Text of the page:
Banking, Money and Taxes in Portugal


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Expats will find that banking in Portugal is imperative, as in many cases, bills are paid directly from accounts.

banking in portugalAll Portuguese banks are part of a national grouping of banks called Multibanco. This makes accounts easily accessible and account holders may use a Multibanco debit card in ATMs across the country, and for buying most goods. Cash points are common in most commercial areas.

To open a bank account in Portugal residents of EU countries will need:
  • an identity card or passport
  • NIF number (available from the local finance office, or finanças)
  • their residency card
  • proof of residence (an official document that has proof of name and address, for example, a utility bill)
Non-EU expats will need:
  • a passport
  • proof of address in country of origin
  • tax card and proof of employment
The Multibanco system in Portugal is lauded for allowing its users a wide variety of conveniences. In addition to normal withdrawal and transfer services, at a Multibanco ATM expats can:
  • Pay certain utility bills
  • Load talk time onto your mobile phone
  • Pay income tax and added value tax
  • Purchase concert tickets
  • Pay motor tolls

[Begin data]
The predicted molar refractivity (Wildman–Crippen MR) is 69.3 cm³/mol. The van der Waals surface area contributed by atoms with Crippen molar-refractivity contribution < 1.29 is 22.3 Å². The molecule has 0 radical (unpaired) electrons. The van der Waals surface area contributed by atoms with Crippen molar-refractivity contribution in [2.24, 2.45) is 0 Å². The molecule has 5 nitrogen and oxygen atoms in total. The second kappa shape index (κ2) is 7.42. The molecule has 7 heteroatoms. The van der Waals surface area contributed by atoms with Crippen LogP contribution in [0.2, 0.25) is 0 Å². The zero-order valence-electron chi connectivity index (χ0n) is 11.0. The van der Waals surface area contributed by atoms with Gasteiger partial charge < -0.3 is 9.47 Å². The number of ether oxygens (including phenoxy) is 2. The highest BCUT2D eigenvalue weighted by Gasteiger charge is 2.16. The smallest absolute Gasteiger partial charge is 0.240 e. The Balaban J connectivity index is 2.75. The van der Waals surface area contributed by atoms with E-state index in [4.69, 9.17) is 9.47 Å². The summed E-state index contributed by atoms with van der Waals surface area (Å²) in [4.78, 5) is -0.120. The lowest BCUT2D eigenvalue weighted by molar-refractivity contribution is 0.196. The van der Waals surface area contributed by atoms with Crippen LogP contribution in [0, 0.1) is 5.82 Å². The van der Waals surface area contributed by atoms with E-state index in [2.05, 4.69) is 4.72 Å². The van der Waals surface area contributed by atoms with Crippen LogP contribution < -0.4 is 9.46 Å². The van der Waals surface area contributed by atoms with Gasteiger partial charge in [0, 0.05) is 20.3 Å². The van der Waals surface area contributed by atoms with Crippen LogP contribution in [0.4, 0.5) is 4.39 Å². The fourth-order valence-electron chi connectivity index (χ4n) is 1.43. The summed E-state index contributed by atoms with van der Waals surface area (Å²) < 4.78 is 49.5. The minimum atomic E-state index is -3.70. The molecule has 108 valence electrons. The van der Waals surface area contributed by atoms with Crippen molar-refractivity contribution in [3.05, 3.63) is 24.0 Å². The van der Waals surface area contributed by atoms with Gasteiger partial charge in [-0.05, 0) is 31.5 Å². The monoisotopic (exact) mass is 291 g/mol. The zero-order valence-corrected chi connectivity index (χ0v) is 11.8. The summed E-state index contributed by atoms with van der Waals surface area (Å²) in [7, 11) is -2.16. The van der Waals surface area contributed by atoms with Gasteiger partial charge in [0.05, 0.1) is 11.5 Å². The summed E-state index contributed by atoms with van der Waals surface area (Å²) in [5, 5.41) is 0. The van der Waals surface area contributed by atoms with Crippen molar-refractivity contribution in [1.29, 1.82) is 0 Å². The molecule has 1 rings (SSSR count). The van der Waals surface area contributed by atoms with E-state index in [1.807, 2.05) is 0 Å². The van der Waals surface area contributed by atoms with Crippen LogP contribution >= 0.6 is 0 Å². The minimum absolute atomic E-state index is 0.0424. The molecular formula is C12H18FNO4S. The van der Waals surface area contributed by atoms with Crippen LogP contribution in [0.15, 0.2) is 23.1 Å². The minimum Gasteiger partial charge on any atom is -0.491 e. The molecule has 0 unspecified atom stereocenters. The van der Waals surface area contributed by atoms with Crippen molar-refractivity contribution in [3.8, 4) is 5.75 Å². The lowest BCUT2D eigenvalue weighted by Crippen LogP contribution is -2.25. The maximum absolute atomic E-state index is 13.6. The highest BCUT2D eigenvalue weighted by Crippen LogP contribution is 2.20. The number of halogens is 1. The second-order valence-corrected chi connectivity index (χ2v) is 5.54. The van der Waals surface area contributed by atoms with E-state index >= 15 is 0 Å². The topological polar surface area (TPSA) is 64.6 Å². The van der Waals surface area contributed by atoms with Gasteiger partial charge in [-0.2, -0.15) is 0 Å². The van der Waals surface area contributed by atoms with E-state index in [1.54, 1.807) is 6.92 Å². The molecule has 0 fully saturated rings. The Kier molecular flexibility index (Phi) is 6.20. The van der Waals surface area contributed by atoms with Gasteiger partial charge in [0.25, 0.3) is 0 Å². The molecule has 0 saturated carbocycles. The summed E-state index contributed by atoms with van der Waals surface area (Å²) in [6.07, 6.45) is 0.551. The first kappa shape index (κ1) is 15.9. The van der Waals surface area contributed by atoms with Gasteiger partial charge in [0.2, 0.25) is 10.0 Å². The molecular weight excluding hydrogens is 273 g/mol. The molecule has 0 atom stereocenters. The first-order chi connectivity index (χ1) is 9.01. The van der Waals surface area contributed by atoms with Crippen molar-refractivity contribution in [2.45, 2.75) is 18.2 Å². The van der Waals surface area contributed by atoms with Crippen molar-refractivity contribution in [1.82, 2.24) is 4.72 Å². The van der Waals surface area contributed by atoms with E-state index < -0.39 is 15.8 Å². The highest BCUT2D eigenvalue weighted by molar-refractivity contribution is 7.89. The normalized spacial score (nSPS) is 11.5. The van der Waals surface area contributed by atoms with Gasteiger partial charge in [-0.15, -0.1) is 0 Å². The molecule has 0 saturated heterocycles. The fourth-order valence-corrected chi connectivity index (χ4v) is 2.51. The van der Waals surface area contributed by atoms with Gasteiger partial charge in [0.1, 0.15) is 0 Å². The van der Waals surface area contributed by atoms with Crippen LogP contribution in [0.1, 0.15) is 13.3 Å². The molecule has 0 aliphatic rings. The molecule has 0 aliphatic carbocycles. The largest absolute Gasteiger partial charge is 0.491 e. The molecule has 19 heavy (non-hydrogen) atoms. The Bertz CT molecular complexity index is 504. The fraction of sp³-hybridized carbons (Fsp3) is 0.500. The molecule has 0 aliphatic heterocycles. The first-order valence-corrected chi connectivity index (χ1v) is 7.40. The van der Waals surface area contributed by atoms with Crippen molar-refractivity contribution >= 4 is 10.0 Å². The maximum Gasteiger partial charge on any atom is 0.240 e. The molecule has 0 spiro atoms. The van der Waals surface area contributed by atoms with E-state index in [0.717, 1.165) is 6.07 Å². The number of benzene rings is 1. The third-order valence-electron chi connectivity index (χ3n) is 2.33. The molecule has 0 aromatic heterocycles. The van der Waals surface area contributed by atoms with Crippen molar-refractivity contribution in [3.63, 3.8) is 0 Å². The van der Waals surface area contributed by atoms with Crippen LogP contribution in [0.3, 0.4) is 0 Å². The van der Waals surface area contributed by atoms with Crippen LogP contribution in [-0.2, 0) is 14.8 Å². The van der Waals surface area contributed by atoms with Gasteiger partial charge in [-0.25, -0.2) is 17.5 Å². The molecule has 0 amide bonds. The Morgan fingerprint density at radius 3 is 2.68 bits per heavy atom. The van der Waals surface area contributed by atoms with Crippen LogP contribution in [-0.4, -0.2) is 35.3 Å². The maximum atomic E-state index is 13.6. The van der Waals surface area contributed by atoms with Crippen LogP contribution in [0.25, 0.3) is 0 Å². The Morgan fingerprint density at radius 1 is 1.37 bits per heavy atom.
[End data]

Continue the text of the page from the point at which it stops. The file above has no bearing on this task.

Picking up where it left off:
Taxes in Portugal


Portugal taxes residents and non-residents differently. To be considered a resident for tax purposes, one must reside in the country for 183 days of the year, or have a permanent home in Portugal. If one is considered a resident, they are liable to be taxed on their worldwide income.

Expats may be concerned about being taxed in Portugal and a home country, but in many cases, tax treaties with Western nations will prevent double taxation. Often, becoming a resident of Portugal can exempt expats from higher overseas taxes. To find the most advantageous tax plan, it is a good idea to consult an international tax planner.

Resident expats working for an employer will have their income tax automatically deducted from their salary, on a sliding scale (from 10.5-42%) based on their worldwide income. Non-residents are taxed only on income derived from business in Portugal, usually at a flat rate.
 
The tax year in Portugal runs from 1 January to 31 December each year; expats are responsible for submitting income tax returns between 1 February and 15 March for earnings derived from salaried employment and/or pensions, and between 16 March and 30 April for all other sources of income.

Married couples should submit a joint tax return.

 

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